• Improve our collective understanding of the potential demand for adapted and specialist musical instruments
  • Enable existing prototype adaptations to be taken further into small-scale batch production for wider distribution and use
  • Enable the development of bespoke new accessible musical instruments to meet the needs of an individual, and the documentation and sharing of designs in the open source model
  • Explore ways in which we can develop and train a workforce that has the knowledge and skills to introduce and demonstrate adaptive instruments located in ‘centres of music retail excellence’ around the UK
  • Provide financial assistance to families and individuals that need access to these types of instruments by providing a combination of grants and loans to ensure equality of access for all
  • Raise the profile of music making by disabled children and adults, increasing awareness of the opportunities and sources of support available to enable more people to access music.

This survey is the first step to achieving these longer term aims.

Matt Griffiths, Chief Executive Officer of Youth Music said: “There’s been lots of good progress made in the last few years to open up music opportunities for disabled people. To grow this at scale we need to have strong partnerships in place, more readily available accessible instruments, good knowledge of the disabling barriers that exist. This research is vital, as its only by understanding these barriers that we can remove them. We’re excited to be a member of this partnership which we hope will grow musically inclusive practice and start to bring accessible and adapted instruments more into the mainstream.”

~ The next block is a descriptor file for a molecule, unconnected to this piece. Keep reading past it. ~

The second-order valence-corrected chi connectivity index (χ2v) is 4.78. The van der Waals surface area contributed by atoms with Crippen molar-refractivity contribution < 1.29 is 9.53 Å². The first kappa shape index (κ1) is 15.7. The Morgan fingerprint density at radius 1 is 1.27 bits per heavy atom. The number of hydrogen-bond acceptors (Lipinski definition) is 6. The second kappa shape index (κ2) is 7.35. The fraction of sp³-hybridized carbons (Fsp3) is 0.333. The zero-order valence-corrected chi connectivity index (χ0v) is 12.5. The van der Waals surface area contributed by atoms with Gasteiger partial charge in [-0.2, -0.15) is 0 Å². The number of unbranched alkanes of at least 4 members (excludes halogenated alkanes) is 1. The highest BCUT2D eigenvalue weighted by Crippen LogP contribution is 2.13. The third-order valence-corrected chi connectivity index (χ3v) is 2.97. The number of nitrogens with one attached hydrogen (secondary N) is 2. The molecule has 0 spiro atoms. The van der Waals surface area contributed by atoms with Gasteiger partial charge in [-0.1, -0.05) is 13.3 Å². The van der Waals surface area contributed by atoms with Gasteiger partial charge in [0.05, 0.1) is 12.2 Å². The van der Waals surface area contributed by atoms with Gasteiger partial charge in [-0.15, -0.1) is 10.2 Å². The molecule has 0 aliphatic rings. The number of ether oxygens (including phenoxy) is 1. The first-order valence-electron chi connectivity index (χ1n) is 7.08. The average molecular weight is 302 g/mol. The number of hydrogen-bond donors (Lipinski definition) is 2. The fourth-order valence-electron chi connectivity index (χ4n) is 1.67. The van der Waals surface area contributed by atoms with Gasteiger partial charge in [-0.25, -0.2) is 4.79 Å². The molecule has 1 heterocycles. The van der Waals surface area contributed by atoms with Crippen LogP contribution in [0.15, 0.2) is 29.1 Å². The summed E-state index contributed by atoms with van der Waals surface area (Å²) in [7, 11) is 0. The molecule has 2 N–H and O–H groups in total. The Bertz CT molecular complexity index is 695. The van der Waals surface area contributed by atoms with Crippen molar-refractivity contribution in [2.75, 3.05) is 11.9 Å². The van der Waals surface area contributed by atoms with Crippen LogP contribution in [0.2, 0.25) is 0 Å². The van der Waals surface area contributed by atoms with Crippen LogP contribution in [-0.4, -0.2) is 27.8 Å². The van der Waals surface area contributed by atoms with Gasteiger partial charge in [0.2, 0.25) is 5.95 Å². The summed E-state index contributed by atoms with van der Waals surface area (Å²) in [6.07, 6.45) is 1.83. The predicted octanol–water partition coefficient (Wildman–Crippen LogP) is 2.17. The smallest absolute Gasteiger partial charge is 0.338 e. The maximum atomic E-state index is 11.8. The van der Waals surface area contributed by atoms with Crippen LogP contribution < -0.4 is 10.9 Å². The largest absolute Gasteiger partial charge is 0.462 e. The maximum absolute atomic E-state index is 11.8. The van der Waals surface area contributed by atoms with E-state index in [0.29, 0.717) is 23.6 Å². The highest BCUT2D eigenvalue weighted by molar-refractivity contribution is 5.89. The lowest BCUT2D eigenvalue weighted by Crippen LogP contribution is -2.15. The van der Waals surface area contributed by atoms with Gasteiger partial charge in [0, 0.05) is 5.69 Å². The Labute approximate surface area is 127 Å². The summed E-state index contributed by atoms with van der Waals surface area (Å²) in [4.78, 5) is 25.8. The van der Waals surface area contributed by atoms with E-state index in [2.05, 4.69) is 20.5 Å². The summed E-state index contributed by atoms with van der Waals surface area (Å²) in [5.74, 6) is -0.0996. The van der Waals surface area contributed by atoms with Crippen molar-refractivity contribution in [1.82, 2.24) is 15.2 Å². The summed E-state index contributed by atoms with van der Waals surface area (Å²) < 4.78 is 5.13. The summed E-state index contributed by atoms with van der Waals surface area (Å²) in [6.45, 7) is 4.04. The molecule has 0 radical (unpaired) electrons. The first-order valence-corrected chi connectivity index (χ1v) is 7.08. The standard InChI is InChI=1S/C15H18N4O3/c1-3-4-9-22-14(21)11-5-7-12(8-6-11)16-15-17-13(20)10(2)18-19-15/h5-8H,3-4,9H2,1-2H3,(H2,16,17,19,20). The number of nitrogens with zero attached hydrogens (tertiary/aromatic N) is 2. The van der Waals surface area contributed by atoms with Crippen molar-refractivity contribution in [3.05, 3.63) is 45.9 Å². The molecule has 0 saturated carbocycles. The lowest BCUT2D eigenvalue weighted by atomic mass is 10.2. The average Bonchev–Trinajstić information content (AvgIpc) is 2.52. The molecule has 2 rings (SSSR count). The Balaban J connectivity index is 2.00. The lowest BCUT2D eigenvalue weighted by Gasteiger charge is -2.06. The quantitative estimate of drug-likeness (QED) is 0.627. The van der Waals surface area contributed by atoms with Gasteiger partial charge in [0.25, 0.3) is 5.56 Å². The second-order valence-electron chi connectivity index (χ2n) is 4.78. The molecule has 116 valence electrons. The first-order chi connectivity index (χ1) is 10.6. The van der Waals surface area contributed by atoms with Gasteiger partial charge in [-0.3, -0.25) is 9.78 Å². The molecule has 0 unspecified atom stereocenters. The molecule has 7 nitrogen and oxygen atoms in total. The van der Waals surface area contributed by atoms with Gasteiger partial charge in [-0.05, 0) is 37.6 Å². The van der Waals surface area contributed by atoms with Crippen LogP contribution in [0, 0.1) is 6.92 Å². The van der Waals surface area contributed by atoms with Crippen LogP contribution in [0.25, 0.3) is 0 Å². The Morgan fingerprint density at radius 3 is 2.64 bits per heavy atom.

Carien Meijer, Chief Executive, Drake Music said: “We are proud to shout about the value and importance of access to music for everyone in our society. Music of all forms enriches our lives and culture. Disabled people need a broader variety of accessible instruments to open up new avenues of musical expression. Working together on initiatives like this and innovating with new technology will lead us to a future where everyone can make music, using instruments which haven’t even been imagined yet.”

Stephen Hetherington, founder of OHMI said: “In music, progress towards full access for disabled people lags far behind just about every other area of life. Creative United’s initiative in bringing together government and key organisations to try to understand and address this issue is a most important step forward.”

Barry Farrimond MBE, CEO, Open Up Music said: “It’s often said that music is the universal language, but unfortunately, a great many disabled people continue to be left out of the conversation. Music is strengthened by the diversity of those who make it and it is absolutely essential that anyone who wants to make music has the instruments and opportunities they need to enable them to progress.”